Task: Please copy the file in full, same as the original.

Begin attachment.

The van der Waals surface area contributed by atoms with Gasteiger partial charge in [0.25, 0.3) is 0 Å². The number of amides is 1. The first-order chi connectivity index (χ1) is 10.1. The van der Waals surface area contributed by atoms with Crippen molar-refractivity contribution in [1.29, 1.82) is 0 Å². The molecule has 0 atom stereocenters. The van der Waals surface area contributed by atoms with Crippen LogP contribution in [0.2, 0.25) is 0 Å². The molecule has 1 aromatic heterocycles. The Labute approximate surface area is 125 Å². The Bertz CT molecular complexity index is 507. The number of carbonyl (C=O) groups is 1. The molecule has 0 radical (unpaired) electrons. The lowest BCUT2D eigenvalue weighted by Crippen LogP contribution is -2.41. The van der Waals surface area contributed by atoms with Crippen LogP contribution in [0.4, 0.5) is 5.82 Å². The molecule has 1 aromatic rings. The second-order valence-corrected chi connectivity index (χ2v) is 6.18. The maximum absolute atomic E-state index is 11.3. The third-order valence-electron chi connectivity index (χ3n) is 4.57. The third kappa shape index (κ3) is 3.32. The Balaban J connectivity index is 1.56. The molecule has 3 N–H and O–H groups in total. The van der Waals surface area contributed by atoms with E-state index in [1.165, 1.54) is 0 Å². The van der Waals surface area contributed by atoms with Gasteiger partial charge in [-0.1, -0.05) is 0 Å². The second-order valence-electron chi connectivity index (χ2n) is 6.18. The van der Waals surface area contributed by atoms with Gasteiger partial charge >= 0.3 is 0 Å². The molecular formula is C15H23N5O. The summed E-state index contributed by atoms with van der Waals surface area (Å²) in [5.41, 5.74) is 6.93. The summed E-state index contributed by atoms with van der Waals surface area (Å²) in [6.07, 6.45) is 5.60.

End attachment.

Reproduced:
The van der Waals surface area contributed by atoms with Gasteiger partial charge in [0.25, 0.3) is 0 Å². The number of amides is 1. The first-order chi connectivity index (χ1) is 10.1. The van der Waals surface area contributed by atoms with Crippen molar-refractivity contribution in [1.29, 1.82) is 0 Å². The molecule has 0 atom stereocenters. The van der Waals surface area contributed by atoms with Crippen LogP contribution in [0.2, 0.25) is 0 Å². The molecule has 1 aromatic heterocycles. The Labute approximate surface area is 125 Å². The Bertz CT molecular complexity index is 507. The number of carbonyl (C=O) groups is 1. The molecule has 0 radical (unpaired) electrons. The lowest BCUT2D eigenvalue weighted by Crippen LogP contribution is -2.41. The van der Waals surface area contributed by atoms with Crippen LogP contribution in [0.4, 0.5) is 5.82 Å². The molecule has 1 aromatic rings. The second-order valence-corrected chi connectivity index (χ2v) is 6.18. The maximum absolute atomic E-state index is 11.3. The third-order valence-electron chi connectivity index (χ3n) is 4.57. The third kappa shape index (κ3) is 3.32. The Balaban J connectivity index is 1.56. The molecule has 3 N–H and O–H groups in total. The van der Waals surface area contributed by atoms with E-state index in [1.165, 1.54) is 0 Å². The van der Waals surface area contributed by atoms with Gasteiger partial charge in [-0.1, -0.05) is 0 Å². The second-order valence-electron chi connectivity index (χ2n) is 6.18. The van der Waals surface area contributed by atoms with Gasteiger partial charge >= 0.3 is 0 Å². The molecular formula is C15H23N5O. The summed E-state index contributed by atoms with van der Waals surface area (Å²) in [5.41, 5.74) is 6.93. The summed E-state index contributed by atoms with van der Waals surface area (Å²) in [6.07, 6.45) is 5.60.